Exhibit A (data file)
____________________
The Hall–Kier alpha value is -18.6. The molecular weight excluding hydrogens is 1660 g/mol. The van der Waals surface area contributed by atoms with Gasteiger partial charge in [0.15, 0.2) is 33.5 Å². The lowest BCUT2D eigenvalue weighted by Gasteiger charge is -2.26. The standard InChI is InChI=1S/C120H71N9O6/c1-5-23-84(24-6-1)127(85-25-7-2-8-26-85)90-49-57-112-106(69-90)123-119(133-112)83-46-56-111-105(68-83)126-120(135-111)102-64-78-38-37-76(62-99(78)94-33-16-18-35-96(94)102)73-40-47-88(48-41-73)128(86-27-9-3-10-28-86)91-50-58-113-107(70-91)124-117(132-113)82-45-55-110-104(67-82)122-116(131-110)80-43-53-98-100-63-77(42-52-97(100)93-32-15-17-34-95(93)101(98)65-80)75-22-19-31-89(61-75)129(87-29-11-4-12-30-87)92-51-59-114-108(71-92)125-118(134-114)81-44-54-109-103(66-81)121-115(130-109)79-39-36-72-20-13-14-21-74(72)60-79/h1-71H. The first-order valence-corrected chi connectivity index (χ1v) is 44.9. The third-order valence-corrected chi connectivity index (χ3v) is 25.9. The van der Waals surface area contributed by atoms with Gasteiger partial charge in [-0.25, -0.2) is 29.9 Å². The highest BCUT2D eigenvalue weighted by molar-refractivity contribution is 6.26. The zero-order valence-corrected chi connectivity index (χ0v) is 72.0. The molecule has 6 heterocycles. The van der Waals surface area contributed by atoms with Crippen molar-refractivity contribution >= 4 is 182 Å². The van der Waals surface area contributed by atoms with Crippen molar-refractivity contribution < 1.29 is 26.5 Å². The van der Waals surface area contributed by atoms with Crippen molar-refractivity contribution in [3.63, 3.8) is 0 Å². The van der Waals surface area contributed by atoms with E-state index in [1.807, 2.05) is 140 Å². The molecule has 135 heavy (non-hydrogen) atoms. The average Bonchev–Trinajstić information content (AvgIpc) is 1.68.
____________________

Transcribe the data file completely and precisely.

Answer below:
The Hall–Kier alpha value is -18.6. The molecular weight excluding hydrogens is 1660 g/mol. The van der Waals surface area contributed by atoms with Gasteiger partial charge in [0.15, 0.2) is 33.5 Å². The lowest BCUT2D eigenvalue weighted by Gasteiger charge is -2.26. The standard InChI is InChI=1S/C120H71N9O6/c1-5-23-84(24-6-1)127(85-25-7-2-8-26-85)90-49-57-112-106(69-90)123-119(133-112)83-46-56-111-105(68-83)126-120(135-111)102-64-78-38-37-76(62-99(78)94-33-16-18-35-96(94)102)73-40-47-88(48-41-73)128(86-27-9-3-10-28-86)91-50-58-113-107(70-91)124-117(132-113)82-45-55-110-104(67-82)122-116(131-110)80-43-53-98-100-63-77(42-52-97(100)93-32-15-17-34-95(93)101(98)65-80)75-22-19-31-89(61-75)129(87-29-11-4-12-30-87)92-51-59-114-108(71-92)125-118(134-114)81-44-54-109-103(66-81)121-115(130-109)79-39-36-72-20-13-14-21-74(72)60-79/h1-71H. The first-order valence-corrected chi connectivity index (χ1v) is 44.9. The third-order valence-corrected chi connectivity index (χ3v) is 25.9. The van der Waals surface area contributed by atoms with Gasteiger partial charge in [-0.25, -0.2) is 29.9 Å². The highest BCUT2D eigenvalue weighted by molar-refractivity contribution is 6.26. The zero-order valence-corrected chi connectivity index (χ0v) is 72.0. The molecule has 6 heterocycles. The van der Waals surface area contributed by atoms with Crippen molar-refractivity contribution >= 4 is 182 Å². The van der Waals surface area contributed by atoms with Crippen molar-refractivity contribution < 1.29 is 26.5 Å². The van der Waals surface area contributed by atoms with Crippen molar-refractivity contribution in [3.63, 3.8) is 0 Å². The van der Waals surface area contributed by atoms with E-state index in [1.807, 2.05) is 140 Å². The molecule has 135 heavy (non-hydrogen) atoms. The average Bonchev–Trinajstić information content (AvgIpc) is 1.68.